Classroom Community

How to Build Transformed Classroom Communities in 3 Easy Steps

alt="group of 5 children at their desks in the classroom looking at the camera and smiling with the caption 'How to Build Transformed Classroom communities" as the tiel of a blog post."

Classroom communities are everywhere! Literally everywhere, but not all classroom communities are the same.

A healthy classroom community is a group of adults and children who come together to learn and grow. With adult guidance, this group has decided together how they want to treat each other, and within that decision each individual has roles.  

In this community, there is an expectation that everyone will feel a sense of kinship or relationship with everyone else in the class.

Of course, degrees of connection will be different, but everyone is expected to interact with everyone else in a respectful, kind, caring and helpful way. 

Every voice matters, and everyone helps each other out to the best of their ability.

A healthy classroom community is a transformative place where everyone feels physically and emotionally safe.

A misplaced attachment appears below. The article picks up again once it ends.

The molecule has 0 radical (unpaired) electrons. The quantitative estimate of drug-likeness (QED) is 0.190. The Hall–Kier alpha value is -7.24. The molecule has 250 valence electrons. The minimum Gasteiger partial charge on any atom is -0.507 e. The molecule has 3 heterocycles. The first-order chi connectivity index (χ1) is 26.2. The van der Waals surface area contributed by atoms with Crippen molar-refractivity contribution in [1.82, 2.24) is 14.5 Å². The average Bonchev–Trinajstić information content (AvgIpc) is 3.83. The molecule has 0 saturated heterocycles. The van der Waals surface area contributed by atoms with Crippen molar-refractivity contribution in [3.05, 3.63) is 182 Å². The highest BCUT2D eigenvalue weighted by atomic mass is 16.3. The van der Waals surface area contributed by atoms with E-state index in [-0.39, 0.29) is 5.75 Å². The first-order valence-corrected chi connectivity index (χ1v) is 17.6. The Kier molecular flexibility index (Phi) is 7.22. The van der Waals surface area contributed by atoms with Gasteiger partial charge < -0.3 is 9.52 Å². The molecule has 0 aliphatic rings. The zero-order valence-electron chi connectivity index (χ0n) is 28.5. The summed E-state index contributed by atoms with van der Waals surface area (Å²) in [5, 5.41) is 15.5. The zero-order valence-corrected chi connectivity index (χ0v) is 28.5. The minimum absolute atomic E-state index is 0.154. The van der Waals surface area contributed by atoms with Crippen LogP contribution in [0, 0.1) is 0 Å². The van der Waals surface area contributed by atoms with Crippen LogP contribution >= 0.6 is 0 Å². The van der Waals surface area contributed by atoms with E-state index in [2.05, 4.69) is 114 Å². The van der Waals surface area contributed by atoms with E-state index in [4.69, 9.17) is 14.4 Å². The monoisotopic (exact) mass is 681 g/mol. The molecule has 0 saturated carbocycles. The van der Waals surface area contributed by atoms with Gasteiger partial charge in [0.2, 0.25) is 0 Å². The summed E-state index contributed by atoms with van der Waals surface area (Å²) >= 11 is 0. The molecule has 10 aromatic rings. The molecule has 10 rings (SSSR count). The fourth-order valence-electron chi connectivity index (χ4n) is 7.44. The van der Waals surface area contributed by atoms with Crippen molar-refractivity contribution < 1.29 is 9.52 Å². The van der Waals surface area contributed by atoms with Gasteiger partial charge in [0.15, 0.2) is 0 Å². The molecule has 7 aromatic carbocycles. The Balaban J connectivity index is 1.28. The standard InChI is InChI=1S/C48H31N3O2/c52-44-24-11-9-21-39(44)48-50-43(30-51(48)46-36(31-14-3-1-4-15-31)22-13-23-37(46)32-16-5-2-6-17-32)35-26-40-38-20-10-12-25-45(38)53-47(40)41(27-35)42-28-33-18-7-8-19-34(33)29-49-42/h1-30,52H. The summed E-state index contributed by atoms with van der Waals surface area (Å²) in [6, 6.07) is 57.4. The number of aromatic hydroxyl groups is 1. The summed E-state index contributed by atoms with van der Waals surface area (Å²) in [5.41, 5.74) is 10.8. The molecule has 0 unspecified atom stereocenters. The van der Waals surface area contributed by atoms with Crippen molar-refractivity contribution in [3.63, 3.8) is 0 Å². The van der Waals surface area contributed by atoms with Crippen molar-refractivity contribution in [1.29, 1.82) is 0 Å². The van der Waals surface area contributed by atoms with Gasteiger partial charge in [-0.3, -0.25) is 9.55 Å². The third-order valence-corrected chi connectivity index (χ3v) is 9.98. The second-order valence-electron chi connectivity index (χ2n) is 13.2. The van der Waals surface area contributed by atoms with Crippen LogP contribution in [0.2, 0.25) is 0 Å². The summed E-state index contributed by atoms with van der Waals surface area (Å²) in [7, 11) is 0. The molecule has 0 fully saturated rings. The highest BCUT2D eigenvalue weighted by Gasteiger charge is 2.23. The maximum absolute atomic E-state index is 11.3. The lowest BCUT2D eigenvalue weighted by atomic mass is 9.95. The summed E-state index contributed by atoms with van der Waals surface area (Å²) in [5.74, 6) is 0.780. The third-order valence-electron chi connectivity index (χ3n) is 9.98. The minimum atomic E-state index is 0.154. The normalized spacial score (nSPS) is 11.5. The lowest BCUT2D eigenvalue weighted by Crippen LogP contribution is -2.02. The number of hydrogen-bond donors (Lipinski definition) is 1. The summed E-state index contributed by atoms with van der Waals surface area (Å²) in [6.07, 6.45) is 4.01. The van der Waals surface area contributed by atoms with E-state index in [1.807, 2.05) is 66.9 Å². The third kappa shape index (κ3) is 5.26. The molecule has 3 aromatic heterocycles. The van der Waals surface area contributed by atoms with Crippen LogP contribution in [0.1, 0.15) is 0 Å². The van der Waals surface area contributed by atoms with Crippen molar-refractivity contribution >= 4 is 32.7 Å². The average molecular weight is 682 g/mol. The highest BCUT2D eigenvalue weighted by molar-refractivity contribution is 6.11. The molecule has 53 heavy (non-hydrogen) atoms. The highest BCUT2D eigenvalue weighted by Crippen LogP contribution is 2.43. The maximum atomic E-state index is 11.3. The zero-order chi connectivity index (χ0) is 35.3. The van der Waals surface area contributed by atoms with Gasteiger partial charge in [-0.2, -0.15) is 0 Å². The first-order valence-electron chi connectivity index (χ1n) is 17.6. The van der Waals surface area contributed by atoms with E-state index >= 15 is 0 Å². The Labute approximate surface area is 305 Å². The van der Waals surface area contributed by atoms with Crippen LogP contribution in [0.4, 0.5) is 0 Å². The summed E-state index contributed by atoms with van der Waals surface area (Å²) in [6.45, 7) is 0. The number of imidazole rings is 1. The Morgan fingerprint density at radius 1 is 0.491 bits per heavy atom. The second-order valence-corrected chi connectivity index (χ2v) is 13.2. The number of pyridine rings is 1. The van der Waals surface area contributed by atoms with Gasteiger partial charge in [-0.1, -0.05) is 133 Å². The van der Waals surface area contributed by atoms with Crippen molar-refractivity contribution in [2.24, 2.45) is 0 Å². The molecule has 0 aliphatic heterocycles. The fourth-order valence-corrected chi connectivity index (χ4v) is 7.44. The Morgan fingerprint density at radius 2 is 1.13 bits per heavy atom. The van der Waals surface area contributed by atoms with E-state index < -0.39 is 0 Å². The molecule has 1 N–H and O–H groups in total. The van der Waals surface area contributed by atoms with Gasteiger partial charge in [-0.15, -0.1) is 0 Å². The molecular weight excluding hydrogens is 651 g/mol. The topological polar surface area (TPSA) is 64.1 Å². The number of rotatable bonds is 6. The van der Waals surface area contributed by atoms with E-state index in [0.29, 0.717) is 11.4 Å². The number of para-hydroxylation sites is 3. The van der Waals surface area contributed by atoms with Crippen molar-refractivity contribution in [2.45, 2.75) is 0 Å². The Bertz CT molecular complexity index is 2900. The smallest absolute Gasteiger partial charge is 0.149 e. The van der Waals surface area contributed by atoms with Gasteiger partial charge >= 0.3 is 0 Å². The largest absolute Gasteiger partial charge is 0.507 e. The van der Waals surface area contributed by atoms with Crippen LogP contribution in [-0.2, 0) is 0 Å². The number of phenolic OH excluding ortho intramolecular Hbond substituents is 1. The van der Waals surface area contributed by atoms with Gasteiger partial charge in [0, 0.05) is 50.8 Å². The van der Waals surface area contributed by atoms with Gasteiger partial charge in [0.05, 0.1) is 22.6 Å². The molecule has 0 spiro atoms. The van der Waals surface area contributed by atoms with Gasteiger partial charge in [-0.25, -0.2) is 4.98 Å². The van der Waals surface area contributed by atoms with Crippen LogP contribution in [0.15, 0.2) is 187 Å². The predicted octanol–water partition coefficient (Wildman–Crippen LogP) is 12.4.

This type of classroom community has a tremendous positive impact on classroom management.

alt="birds eye view of teacher and 8 young children gathered around a small table working with alphabet cards, and a caption that reads 'students need to feel physically and emotionally safe' as a baseline definition of healthy classroom communities."
Classroom communities are the cornerstone of everything that you want to achieve in the classroom.

Healthy Classroom Communities

Standing in the middle of the classroom I looked around. It was noisy, messy, and busy as most healthy classroom communities are.

This organized chaos was my favourite way to teach, and I knew it was only possible because we, had intentionally built healthy and appropriate boundaries all year long.

We were making kelp, so that we could hang it from the ceiling to create a seal garden as a part of our study of other cultures. Everyone had been given instructions and assigned a  random partner. 

Of course, in my class, everyone still preferred to work with their bestie, but they kindly and respectfully worked with everyone.  🥰

Only once had I ever seen a student directly show disappointment at the random partner that had been assigned. The child who registered negative feelings was new to our class, and he only did it that one time.